11. Celebrity Appeal: Reaching Women to Promote Colorectal Cancer Screening

    PubMed Central

    Cooper, Crystale Purvis; Gelb, Cynthia A.; Lobb, Kathleen

    2015-01-01

    The Centers for Disease Control and Prevention’s Screen for Life: National Colorectal Cancer Action Campaign works with the Entertainment Industry Foundation’s National Colorectal Cancer Research Alliance to develop public service announcements (PSAs) featuring celebrities. Selection of Screen for Life celebrity spokespersons is based on a variety of factors, including their general appeal and personal connection to colorectal cancer. Screen for Life PSAs featuring celebrities have been disseminated exclusively through donated media placements and have been formatted for television, radio, print, and out-of-home displays such as dioramas in airports, other transit stations, and shopping malls. A 2012 national survey with women aged 50–75 years (n = 772) investigated reported exposure to Screen for Life PSAs featuring actor Terrence Howard. In total, 8.3% of women recalled exposure to the PSAs. Celebrity spokespersons can attract the attention of both target audiences and media gatekeepers who decide which PSAs will receive donated placements. PMID:25521047

  12. Effects of Supplemental Vitamin D and Calcium on Normal Colon Tissue and Circulating Biomarkers of Risk for Colorectal Neoplasms

    PubMed Central

    Bostick, Roberd M.

    2015-01-01

    This brief review, based on an invited presentation at the 17th Workshop on Vitamin D, is to summarize a line of the author’s research that has been directed at the intertwined missions of clarifying and/or developing vitamin D and calcium and as preventive agents against colorectal cancer in humans, understanding the mechanisms by which these agents may reduce risk for the disease, and developing ‘treatable’ biomarkers of risk for colorectal cancer. The biological plausibility and observational and clinical trial evidence for vitamin D and calcium in reducing risk for colorectal neoplasms, the development of pre-neoplastic biomarkers of risk for colorectal neoplasms, and the clinical trial findings from the author’s research group on the efficacy of vitamin D and calcium in modulating these biomarkers are summarized. Regarding the latter, we tested the efficacy of 800 IU (20 µg) of vitamin D3 and 2.0g of calcium daily, alone and combined vs. placebo over 6 months on modulating normal colon tissue and circulating hypothesis-based biomarkers of risk for colorectal neoplasms in a randomized, double-blind, placebo-controlled, 2×2 factorial design clinical trial (n = 92). The tissue-based biomarkers were measured in biopsies of normal-appearing rectal mucosa using immunohistochemistry with quantitative image analysis, and a panel of circulating inflammation markers was measured using enzyme-linked immunoassays (ELISA). Statistically significant proportional tissue increases in the vitamin D group relative to the placebo group were found in bax (51%), p21 (141%), APC (48%), E-cadherin (78%), MSH2 (179%), the CaSR (39%), and CYP27B1 (159%). In blood, there was a 77% statistically significant decrease in a summary inflammation z-score. The findings for calcium were similar to those for vitamin D. These findings indicate that supplemental vitamin D3 or calcium can favorably modulate multiple normal colon tissue and circulating hypothesis-based biomarkers of risk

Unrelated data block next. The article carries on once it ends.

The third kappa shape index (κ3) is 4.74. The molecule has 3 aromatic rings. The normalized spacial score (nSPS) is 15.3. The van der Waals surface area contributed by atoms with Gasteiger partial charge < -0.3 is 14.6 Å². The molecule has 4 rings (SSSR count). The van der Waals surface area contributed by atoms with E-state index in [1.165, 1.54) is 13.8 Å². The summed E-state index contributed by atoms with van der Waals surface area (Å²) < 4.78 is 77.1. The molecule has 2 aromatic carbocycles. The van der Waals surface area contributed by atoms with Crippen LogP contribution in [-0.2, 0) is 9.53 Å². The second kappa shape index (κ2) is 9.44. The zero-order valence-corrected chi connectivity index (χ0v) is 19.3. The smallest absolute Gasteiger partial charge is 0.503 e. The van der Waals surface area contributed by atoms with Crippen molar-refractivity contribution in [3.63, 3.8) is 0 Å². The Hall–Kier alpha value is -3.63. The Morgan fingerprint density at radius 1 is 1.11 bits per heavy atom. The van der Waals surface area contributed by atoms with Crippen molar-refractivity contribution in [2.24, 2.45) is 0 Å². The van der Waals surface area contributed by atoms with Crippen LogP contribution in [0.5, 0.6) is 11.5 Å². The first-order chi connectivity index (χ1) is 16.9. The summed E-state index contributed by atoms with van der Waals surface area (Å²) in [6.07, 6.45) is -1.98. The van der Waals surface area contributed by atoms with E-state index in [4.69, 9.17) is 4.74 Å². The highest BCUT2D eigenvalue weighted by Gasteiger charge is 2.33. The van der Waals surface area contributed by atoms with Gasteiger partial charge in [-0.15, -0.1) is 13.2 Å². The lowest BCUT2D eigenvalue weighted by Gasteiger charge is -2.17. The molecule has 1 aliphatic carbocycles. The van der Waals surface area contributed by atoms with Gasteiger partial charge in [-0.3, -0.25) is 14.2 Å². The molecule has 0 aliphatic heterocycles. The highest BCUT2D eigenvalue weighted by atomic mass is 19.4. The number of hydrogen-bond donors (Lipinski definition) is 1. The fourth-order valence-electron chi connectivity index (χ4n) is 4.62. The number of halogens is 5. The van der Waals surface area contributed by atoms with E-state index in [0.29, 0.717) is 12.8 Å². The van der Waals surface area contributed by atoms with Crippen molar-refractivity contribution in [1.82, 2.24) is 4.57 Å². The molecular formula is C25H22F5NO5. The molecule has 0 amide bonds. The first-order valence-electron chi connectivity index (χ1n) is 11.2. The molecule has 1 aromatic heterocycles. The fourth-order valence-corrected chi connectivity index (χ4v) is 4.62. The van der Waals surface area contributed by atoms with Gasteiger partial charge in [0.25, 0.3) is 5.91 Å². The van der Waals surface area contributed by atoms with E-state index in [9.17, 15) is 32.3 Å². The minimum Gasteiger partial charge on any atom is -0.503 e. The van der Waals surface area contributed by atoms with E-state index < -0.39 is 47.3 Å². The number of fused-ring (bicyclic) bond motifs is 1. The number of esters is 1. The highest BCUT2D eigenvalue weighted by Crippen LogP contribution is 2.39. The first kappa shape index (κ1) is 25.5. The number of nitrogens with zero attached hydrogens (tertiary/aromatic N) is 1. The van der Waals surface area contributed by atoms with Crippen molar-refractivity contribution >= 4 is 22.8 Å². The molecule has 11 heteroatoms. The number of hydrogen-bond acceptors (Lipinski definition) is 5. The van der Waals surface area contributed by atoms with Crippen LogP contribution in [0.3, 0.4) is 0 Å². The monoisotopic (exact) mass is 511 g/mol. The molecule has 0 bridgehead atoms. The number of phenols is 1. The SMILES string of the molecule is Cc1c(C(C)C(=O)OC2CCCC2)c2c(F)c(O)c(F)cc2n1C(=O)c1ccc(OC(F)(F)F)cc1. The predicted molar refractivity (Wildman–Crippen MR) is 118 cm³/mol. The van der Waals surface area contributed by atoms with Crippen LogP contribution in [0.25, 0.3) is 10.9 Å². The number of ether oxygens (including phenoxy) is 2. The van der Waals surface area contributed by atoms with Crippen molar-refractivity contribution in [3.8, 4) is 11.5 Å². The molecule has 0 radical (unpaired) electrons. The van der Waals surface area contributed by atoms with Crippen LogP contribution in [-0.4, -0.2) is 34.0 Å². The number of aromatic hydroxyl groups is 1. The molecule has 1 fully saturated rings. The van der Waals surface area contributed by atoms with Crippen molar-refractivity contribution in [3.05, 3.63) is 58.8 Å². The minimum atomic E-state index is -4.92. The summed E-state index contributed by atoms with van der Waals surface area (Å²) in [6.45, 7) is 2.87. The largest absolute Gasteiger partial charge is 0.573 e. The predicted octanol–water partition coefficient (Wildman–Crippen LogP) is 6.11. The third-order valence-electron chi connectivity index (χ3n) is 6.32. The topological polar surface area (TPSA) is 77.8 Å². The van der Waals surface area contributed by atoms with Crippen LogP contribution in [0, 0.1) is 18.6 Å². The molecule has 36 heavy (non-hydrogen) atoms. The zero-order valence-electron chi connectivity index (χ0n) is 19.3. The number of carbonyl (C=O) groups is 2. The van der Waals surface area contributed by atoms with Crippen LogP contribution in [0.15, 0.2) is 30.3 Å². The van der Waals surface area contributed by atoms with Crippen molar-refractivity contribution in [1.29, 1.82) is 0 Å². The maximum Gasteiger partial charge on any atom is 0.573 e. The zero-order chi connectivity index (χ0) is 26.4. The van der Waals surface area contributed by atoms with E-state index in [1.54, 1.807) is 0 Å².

13. Endoscopic treatment of superficial colorectal neoplasms. Retrospective analysis of a single center technique and results

    PubMed Central

    ACQUISTAPACE, G.; MATERNINI, F.; SNIDER, L.; BELLINI, O.; MOGLIA, P.; CAPRETTI, P.

    2015-01-01

    Endoscopic Submucosal Dissection (ESD) is a technique developed in Japan for “en bloc” resection of larger superficial neoplasms of the gastrointestinal tract as an alternative to the traditional Endoscopic Mucosal Resection (EMR), with removal of the lesion in multiple fragments (“piecemeal”). ESD offers a lower recurrence rate and allows a more accurate histopathological examination. This procedure is however considered technically difficult and therefore requires an adequate learning curve, it is time consuming with more discomfort for the patient, it has a higher complication rate, it is more expensive. To overcome these disadvantages, in the Western countries a hybrid technique called Circumferential Submucosal Incision - Endoscopic Mucosal Resection (CSI-EMR) has been developed and is especially employed for colonic lesions. This article analyzes retrospectively the results obtained in a single centre by a single operator in the treatment of 23 patients (12 men and 11 women, average age 65,6 years), all suffering from superficial, larger than ≥ 20 mm colorectal neoplasms: 9 were treated with ESD for rectal lesions and 14 were treated with CSI-EMR for colonic lesions. Findings show a technical success rate of 66,6% for ESD and 78,5% for CSI-EM, and a 0% recurrence rate during follow-up, 4,3% bleeding and 13% perforation complications. The histology of the removed lesions showed 13 (56,5%) low grade dysplasia adenomas, 8 (34,7%) high grade dysplasia adenomas, one grade 1 sigmoid colon adenocarcinoma infiltrating the submucosal layer without lymphovascular invasion, with free margins (R0), treated conservatively, and one grade 1 cecum adenocarcinoma, infiltrating the submucosal layer, with lymphovascular invasion and involved excision margin, treated surgically with no residual neoplastic disease in the surgical specimen. These data are in line with the most significant ones in literature, except for the higher complication rate, which the authors